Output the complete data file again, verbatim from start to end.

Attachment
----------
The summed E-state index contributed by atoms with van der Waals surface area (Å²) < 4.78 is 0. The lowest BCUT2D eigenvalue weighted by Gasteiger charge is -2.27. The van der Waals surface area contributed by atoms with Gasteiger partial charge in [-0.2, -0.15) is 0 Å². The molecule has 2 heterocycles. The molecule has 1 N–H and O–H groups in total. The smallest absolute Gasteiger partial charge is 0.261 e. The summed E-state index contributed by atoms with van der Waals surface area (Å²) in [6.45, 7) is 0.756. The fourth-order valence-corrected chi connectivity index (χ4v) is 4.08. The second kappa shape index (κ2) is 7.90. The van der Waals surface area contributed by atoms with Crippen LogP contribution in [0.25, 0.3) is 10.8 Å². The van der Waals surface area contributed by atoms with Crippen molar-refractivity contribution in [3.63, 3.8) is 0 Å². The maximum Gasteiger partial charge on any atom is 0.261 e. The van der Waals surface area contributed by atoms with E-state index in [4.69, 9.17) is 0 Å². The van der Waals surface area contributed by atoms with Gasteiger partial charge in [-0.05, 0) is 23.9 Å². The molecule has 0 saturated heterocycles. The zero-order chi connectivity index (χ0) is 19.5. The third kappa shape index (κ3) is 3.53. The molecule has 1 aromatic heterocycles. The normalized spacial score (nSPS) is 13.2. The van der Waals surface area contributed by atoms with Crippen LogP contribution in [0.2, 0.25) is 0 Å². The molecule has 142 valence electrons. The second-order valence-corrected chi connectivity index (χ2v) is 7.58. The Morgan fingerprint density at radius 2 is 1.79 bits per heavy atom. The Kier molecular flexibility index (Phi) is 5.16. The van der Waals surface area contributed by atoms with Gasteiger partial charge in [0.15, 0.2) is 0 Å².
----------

The summed E-state index contributed by atoms with van der Waals surface area (Å²) < 4.78 is 0. The lowest BCUT2D eigenvalue weighted by Gasteiger charge is -2.27. The van der Waals surface area contributed by atoms with Gasteiger partial charge in [-0.2, -0.15) is 0 Å². The molecule has 2 heterocycles. The molecule has 1 N–H and O–H groups in total. The smallest absolute Gasteiger partial charge is 0.261 e. The summed E-state index contributed by atoms with van der Waals surface area (Å²) in [6.45, 7) is 0.756. The fourth-order valence-corrected chi connectivity index (χ4v) is 4.08. The second kappa shape index (κ2) is 7.90. The van der Waals surface area contributed by atoms with Crippen LogP contribution in [0.25, 0.3) is 10.8 Å². The van der Waals surface area contributed by atoms with Crippen molar-refractivity contribution in [3.63, 3.8) is 0 Å². The maximum Gasteiger partial charge on any atom is 0.261 e. The van der Waals surface area contributed by atoms with E-state index in [4.69, 9.17) is 0 Å². The van der Waals surface area contributed by atoms with Gasteiger partial charge in [-0.05, 0) is 23.9 Å². The molecule has 0 saturated heterocycles. The zero-order chi connectivity index (χ0) is 19.5. The third kappa shape index (κ3) is 3.53. The molecule has 1 aromatic heterocycles. The normalized spacial score (nSPS) is 13.2. The van der Waals surface area contributed by atoms with Crippen LogP contribution in [0.2, 0.25) is 0 Å². The molecule has 142 valence electrons. The second-order valence-corrected chi connectivity index (χ2v) is 7.58. The Morgan fingerprint density at radius 2 is 1.79 bits per heavy atom. The Kier molecular flexibility index (Phi) is 5.16. The van der Waals surface area contributed by atoms with Gasteiger partial charge in [0.15, 0.2) is 0 Å².